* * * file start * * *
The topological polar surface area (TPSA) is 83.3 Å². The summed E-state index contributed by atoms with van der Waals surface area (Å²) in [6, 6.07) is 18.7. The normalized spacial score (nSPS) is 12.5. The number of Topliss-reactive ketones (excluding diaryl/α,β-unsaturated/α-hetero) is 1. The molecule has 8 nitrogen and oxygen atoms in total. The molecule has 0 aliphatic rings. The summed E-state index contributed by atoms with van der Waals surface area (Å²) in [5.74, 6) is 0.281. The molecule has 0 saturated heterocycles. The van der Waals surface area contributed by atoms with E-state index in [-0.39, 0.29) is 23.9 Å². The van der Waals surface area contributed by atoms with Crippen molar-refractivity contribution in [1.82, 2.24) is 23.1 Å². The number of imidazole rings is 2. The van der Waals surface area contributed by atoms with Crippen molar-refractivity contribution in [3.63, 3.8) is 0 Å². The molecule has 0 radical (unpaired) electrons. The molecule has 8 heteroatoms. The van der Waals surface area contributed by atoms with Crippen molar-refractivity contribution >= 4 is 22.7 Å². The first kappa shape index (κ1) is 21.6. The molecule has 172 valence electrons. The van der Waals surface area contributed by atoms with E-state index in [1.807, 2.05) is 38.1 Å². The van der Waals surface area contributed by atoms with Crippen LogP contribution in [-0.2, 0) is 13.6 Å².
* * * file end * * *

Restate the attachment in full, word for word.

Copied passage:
The topological polar surface area (TPSA) is 83.3 Å². The summed E-state index contributed by atoms with van der Waals surface area (Å²) in [6, 6.07) is 18.7. The normalized spacial score (nSPS) is 12.5. The number of Topliss-reactive ketones (excluding diaryl/α,β-unsaturated/α-hetero) is 1. The molecule has 8 nitrogen and oxygen atoms in total. The molecule has 0 aliphatic rings. The summed E-state index contributed by atoms with van der Waals surface area (Å²) in [5.74, 6) is 0.281. The molecule has 0 saturated heterocycles. The van der Waals surface area contributed by atoms with E-state index in [-0.39, 0.29) is 23.9 Å². The van der Waals surface area contributed by atoms with Crippen molar-refractivity contribution in [1.82, 2.24) is 23.1 Å². The number of imidazole rings is 2. The van der Waals surface area contributed by atoms with Crippen molar-refractivity contribution in [3.63, 3.8) is 0 Å². The molecule has 0 radical (unpaired) electrons. The molecule has 8 heteroatoms. The van der Waals surface area contributed by atoms with Crippen molar-refractivity contribution >= 4 is 22.7 Å². The first kappa shape index (κ1) is 21.6. The molecule has 172 valence electrons. The van der Waals surface area contributed by atoms with E-state index in [1.807, 2.05) is 38.1 Å². The van der Waals surface area contributed by atoms with Crippen LogP contribution in [-0.2, 0) is 13.6 Å².